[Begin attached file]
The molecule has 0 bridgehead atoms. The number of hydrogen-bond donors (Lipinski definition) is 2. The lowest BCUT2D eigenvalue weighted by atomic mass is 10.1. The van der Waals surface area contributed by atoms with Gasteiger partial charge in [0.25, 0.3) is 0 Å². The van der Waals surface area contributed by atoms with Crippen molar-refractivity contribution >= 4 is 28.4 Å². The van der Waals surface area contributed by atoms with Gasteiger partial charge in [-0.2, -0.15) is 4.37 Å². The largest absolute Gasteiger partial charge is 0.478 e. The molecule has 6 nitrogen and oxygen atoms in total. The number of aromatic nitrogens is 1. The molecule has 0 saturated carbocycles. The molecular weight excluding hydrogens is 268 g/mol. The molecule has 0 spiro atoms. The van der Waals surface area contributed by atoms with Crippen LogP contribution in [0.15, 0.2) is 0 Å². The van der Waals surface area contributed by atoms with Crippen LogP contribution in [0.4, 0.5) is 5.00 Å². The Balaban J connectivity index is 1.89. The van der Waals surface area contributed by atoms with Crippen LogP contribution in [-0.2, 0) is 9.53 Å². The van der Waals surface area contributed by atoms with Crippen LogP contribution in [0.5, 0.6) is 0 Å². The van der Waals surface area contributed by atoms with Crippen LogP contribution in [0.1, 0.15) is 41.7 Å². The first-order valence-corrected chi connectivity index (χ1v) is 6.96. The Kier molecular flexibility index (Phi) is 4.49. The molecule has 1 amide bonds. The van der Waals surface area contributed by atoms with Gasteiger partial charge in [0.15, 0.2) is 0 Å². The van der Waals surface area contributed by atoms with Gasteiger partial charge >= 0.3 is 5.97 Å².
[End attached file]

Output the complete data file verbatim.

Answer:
The molecule has 0 bridgehead atoms. The number of hydrogen-bond donors (Lipinski definition) is 2. The lowest BCUT2D eigenvalue weighted by atomic mass is 10.1. The van der Waals surface area contributed by atoms with Gasteiger partial charge in [0.25, 0.3) is 0 Å². The van der Waals surface area contributed by atoms with Crippen molar-refractivity contribution >= 4 is 28.4 Å². The van der Waals surface area contributed by atoms with Gasteiger partial charge in [-0.2, -0.15) is 4.37 Å². The largest absolute Gasteiger partial charge is 0.478 e. The molecule has 6 nitrogen and oxygen atoms in total. The number of aromatic nitrogens is 1. The molecule has 0 saturated carbocycles. The molecular weight excluding hydrogens is 268 g/mol. The molecule has 0 spiro atoms. The van der Waals surface area contributed by atoms with Crippen LogP contribution in [0.15, 0.2) is 0 Å². The van der Waals surface area contributed by atoms with Crippen LogP contribution in [0.4, 0.5) is 5.00 Å². The Balaban J connectivity index is 1.89. The van der Waals surface area contributed by atoms with Crippen LogP contribution in [-0.2, 0) is 9.53 Å². The van der Waals surface area contributed by atoms with Crippen LogP contribution in [0.5, 0.6) is 0 Å². The van der Waals surface area contributed by atoms with Crippen LogP contribution in [0.1, 0.15) is 41.7 Å². The first-order valence-corrected chi connectivity index (χ1v) is 6.96. The Kier molecular flexibility index (Phi) is 4.49. The molecule has 1 amide bonds. The van der Waals surface area contributed by atoms with Gasteiger partial charge in [0.15, 0.2) is 0 Å². The van der Waals surface area contributed by atoms with Gasteiger partial charge >= 0.3 is 5.97 Å².